Youth incarcerated in juvenile detention and confinement facilities eventually return to their communities, hopefully to live productive and healthy lives. It is important to provide needed health care services, including early diagnosis and treatment for communicable diseases, that address their unique needs. The likelihood that needed health care will be provided is, however, contingent upon the availability of funding for these health services. Children who are placed in foster homes, private residential facilities, or group homes remain eligible for Medicaid, assuring that the federal and local governments share in the cost of required health care.

Until 1984, federal regulations allowed correctional institutions to bill for health services provided to incarcerated youth who were eligible for Medicaid for the month of their arrest and the month of their discharge. After 1984, the regulations disallowed any federal reimbursement for health services to incarcerated individuals. This action shifted the responsibility for financing needed health care entirely to local governments (e.g., states, counties, cities) and, due to a reduction in federal funding, often results in inequities in the quality of care available to youth. Children in public, as compared to private, facilities are mostly poor, minority, and from socially disadvantaged families. They are disproportionately affected by ineligibility for insurance. In contrast, children residing in private facilities are eligible for Medicaid. The Affordable Care Act (ACA) expands insurance coverage, opening up new opportunities for many juveniles in corrections. These changes include expansion of Medicaid in many states, establishment of health insurance exchanges with subsidies for low-income families, coverage under parents’ insurance to age 26, and removal of exclusions for pre-existing conditions. Pediatric dental coverage is an ACA Essential Health Benefit that must be offered to families buying health insurance in the new state- and federally-facilitated marketplaces (Network for Public Health Law, 2012). Most juveniles require assistance in enrolling in these programs.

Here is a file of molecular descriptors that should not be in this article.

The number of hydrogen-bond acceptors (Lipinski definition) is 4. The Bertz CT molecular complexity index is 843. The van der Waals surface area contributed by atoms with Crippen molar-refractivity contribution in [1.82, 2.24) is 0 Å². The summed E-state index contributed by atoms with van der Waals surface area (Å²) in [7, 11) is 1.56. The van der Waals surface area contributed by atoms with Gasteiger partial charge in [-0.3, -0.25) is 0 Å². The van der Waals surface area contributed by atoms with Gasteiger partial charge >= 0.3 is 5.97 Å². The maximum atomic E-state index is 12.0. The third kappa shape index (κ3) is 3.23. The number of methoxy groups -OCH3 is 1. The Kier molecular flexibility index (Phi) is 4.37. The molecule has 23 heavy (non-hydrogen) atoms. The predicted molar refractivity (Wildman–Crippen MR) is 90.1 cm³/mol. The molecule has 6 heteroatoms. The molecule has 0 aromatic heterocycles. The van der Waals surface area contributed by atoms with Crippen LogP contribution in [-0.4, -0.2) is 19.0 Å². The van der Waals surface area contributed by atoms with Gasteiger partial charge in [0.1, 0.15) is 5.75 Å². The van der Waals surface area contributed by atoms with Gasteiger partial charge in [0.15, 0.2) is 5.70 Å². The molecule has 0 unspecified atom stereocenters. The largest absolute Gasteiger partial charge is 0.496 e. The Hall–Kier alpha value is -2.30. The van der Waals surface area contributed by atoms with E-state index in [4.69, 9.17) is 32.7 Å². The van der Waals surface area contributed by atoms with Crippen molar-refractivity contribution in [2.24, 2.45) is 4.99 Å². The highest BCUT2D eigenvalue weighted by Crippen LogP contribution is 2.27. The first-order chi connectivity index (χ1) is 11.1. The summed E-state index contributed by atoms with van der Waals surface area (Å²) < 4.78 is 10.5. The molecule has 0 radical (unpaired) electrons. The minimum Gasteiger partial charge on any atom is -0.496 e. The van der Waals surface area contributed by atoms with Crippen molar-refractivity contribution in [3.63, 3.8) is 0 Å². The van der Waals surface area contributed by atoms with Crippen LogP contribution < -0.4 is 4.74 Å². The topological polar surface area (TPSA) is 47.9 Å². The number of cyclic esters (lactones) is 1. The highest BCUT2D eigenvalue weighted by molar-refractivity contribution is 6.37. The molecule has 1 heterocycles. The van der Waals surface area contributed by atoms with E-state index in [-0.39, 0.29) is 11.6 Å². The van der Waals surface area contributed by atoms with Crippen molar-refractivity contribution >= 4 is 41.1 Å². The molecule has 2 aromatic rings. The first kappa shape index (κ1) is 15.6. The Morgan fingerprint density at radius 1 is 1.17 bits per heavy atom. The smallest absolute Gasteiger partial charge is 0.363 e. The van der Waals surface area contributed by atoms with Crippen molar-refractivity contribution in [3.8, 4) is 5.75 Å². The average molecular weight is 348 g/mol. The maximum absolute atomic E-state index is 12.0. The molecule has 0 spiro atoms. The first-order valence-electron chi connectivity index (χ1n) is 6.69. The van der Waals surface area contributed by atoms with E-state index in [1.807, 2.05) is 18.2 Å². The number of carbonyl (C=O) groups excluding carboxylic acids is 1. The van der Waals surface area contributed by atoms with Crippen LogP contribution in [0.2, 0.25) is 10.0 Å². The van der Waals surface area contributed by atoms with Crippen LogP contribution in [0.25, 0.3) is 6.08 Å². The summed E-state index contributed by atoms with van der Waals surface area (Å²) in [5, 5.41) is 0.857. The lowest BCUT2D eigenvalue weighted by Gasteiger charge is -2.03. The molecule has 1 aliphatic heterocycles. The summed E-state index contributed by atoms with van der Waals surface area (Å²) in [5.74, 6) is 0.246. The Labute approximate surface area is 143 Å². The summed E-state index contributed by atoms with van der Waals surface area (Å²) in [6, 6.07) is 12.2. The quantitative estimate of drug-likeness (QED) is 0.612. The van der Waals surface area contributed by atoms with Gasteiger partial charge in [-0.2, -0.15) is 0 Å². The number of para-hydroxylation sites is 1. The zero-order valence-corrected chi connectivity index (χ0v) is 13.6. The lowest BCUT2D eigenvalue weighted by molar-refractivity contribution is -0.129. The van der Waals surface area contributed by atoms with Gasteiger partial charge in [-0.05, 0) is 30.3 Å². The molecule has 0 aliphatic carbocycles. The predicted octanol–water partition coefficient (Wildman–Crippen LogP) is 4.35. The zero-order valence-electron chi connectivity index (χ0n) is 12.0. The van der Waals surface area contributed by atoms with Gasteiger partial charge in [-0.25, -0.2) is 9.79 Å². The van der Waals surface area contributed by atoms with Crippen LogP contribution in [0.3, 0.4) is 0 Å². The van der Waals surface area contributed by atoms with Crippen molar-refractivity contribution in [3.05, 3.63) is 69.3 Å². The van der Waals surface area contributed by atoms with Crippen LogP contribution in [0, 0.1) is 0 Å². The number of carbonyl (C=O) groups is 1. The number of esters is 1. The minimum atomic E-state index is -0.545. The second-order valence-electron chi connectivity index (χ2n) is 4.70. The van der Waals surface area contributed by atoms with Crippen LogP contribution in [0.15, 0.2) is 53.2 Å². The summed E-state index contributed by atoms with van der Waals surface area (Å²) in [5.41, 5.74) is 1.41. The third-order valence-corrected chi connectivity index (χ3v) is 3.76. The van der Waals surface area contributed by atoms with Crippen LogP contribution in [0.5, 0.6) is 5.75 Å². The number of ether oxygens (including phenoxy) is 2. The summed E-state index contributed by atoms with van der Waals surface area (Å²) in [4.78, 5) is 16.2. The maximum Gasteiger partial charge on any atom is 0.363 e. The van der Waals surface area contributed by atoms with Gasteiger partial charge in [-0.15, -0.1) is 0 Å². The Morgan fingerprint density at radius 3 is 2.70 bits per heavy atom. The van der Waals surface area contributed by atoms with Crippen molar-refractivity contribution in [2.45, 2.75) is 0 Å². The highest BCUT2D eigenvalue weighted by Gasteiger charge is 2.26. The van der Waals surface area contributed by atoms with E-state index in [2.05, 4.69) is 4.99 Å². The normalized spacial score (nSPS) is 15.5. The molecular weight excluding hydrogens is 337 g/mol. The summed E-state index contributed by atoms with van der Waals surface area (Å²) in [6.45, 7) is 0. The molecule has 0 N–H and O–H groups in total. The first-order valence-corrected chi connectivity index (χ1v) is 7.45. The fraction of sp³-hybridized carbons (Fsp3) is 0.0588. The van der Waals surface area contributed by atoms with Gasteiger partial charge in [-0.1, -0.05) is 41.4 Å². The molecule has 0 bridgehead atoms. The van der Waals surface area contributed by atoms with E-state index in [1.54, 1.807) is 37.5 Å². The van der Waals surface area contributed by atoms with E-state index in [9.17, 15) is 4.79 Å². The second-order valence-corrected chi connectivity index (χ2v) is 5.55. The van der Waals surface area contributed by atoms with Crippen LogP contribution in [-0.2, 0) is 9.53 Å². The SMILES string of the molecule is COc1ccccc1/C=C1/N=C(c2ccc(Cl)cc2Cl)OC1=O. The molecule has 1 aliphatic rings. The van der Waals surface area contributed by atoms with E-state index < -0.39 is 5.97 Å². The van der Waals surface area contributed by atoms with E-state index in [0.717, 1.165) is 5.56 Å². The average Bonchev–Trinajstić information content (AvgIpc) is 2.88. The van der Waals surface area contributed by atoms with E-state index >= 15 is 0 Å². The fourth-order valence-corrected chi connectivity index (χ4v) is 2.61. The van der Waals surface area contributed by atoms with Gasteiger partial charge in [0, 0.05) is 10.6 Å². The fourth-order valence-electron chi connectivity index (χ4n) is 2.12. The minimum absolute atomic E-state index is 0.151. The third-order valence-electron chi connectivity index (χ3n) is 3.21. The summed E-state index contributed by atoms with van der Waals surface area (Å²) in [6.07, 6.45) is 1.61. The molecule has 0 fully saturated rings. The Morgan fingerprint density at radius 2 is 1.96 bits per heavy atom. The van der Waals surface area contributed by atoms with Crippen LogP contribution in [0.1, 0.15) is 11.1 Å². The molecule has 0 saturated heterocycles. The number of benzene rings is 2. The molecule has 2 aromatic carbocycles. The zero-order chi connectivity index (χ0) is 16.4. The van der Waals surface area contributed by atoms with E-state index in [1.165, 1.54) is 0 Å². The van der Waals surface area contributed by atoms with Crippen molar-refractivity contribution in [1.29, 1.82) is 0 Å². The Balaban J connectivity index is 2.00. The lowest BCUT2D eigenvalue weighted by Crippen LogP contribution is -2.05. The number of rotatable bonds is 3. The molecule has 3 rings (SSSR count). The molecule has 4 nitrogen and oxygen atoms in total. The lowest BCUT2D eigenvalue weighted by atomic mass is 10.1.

Position Statement

America's future depends on the health of all of our children. Incarcerated youth represent an especially vulnerable population whose lives are at high risk for illness and disability. Early diagnosis and treatment and continuity of care are essential. All of America's youth deserve the opportunity for equal access to health care regardless of placement in public or private facilities.

NCCHC urges equality in access and funding for health care and, therefore, recommends that all youth in public and private confinement and detention facilities remain eligible for all public (e.g., Medicaid) and private health care coverage consistent with state and local eligibility requirements. NCCHC urges prerelease insurance application/enrollment and prerelease coordination to ensure postrelease continuity of care. NCCHC also recommends that states suspend rather than terminate Medicaid insurance following arrest and detention in order to facilitate quick reactivation upon release.

Adopted by the National Commission on Correctional Health Care Board of Directors
March 21, 1993
October 2014 — reaffirmed with revision